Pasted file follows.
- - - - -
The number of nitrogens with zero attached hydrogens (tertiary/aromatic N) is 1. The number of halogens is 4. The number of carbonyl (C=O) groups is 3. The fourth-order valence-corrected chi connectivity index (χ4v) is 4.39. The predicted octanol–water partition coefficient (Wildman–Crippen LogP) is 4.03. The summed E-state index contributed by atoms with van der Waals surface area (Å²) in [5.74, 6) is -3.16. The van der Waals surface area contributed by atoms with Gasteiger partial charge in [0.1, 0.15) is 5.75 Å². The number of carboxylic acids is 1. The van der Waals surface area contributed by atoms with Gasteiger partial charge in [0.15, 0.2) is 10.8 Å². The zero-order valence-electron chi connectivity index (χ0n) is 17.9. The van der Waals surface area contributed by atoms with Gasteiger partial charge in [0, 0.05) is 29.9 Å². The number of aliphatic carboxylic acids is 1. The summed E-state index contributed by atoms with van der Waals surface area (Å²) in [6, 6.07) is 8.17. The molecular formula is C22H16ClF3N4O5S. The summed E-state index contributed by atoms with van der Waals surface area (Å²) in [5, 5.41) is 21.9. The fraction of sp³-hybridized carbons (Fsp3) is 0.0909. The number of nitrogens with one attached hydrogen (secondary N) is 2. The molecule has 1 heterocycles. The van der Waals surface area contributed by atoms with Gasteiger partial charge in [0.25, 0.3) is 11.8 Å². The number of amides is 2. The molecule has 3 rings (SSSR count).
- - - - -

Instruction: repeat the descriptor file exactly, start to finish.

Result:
The number of nitrogens with zero attached hydrogens (tertiary/aromatic N) is 1. The number of halogens is 4. The number of carbonyl (C=O) groups is 3. The fourth-order valence-corrected chi connectivity index (χ4v) is 4.39. The predicted octanol–water partition coefficient (Wildman–Crippen LogP) is 4.03. The summed E-state index contributed by atoms with van der Waals surface area (Å²) in [5.74, 6) is -3.16. The van der Waals surface area contributed by atoms with Gasteiger partial charge in [0.1, 0.15) is 5.75 Å². The number of carboxylic acids is 1. The van der Waals surface area contributed by atoms with Gasteiger partial charge in [0.15, 0.2) is 10.8 Å². The zero-order valence-electron chi connectivity index (χ0n) is 17.9. The van der Waals surface area contributed by atoms with Gasteiger partial charge in [0, 0.05) is 29.9 Å². The number of aliphatic carboxylic acids is 1. The summed E-state index contributed by atoms with van der Waals surface area (Å²) in [6, 6.07) is 8.17. The molecular formula is C22H16ClF3N4O5S. The summed E-state index contributed by atoms with van der Waals surface area (Å²) in [5, 5.41) is 21.9. The fraction of sp³-hybridized carbons (Fsp3) is 0.0909. The number of nitrogens with one attached hydrogen (secondary N) is 2. The molecule has 1 heterocycles. The van der Waals surface area contributed by atoms with Gasteiger partial charge in [0.25, 0.3) is 11.8 Å². The number of amides is 2. The molecule has 3 rings (SSSR count).